You Think It, I’ll Say It is a collection of ten short stories written by Elizabeth Curtis Sittenfeld (who goes by Curtis Sittenfeld). Published in 2018, You Think It, I’ll Say It is hard to put down because the stories draw the reader in to the turmoil between what appears to be true and what is actually true.  Personal perspective, as determined by history and experience, is a key part of each story which only reinforces what we all know but sometimes forget:  most of us start out optimistic and naive; life experiences either strengthen us or bring bitterness and disillusionment which means that truth is often subjective. Read more »

20
Jun

The Destiny Thief

The Destiny Thief is a collection of essays (9) on writing, writers, and life by Richard Russo. Readers may recognize Russo, who won the Pulitzer Prize in 2002 for Empire Falls and also wrote Nobody’s Fool and the follow-up Everybody’s Fool, Mohawk, The Risk Pool, Straight Man, The Whore’s Child, and That Old Cape Magic, but for those who have not read his works, the best way to describe Russo’s books is to say they are authentic, real, and so well written. So how did he do it? By living the life he was meant to live. Read more »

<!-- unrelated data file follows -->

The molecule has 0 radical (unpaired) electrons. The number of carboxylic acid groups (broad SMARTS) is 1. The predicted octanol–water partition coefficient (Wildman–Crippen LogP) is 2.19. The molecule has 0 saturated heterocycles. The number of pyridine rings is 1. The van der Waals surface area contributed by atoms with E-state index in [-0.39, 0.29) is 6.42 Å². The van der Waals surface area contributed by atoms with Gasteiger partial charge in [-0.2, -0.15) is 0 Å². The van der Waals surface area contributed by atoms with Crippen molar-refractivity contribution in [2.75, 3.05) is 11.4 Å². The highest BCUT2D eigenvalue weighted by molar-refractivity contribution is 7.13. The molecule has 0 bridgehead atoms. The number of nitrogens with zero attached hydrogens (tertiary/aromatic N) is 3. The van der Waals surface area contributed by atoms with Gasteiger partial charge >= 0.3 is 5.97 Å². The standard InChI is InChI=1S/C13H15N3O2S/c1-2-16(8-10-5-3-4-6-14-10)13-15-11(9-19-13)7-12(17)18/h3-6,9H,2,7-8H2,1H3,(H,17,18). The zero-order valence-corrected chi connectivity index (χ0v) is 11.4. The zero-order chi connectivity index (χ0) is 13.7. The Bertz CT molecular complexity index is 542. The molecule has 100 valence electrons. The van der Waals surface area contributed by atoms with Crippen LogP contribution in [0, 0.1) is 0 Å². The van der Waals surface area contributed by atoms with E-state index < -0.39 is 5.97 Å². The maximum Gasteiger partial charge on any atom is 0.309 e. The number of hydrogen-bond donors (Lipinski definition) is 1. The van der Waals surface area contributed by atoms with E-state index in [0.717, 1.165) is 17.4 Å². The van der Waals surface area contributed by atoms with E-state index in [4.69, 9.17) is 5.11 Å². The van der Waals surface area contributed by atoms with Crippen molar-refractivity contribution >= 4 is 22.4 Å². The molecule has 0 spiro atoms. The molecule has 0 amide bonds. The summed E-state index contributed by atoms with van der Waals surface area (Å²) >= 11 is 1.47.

2
Jun

You Play the Girl

Strategic girls manage perception; idealistic girls go up against the narrative, because it’s at the root of the problem, and they get crushed every time.  ~Carina Chocano

When I was a young girl (maybe 12 or 13), I watched my mother get up early one Sunday morning and drive down to Walter’s Bakery (the local bakery known for their doughnuts, brownies, and New York-style streusel coffee cake) to buy a bag of glazed, powdered, and jelly doughnuts. She returned home, bag in hand and put the doughnuts on a plate and promptly delivered them upstairs to my five brothers who were in bed.

The problem with this extremely kind gesture is that it was Mother’s Day – that one day a year when fathers and kids are supposed to wait on mom, instead of the other way around. Even back then as a child I thought it was insane for a mother to bring her five sons fresh doughnuts in bed, especially on Mother’s Day. Where’s the justice? There wasn’t any…and that was the problem with growing up female in most homes in the 50’s, 60’s. and 70’s. Read more »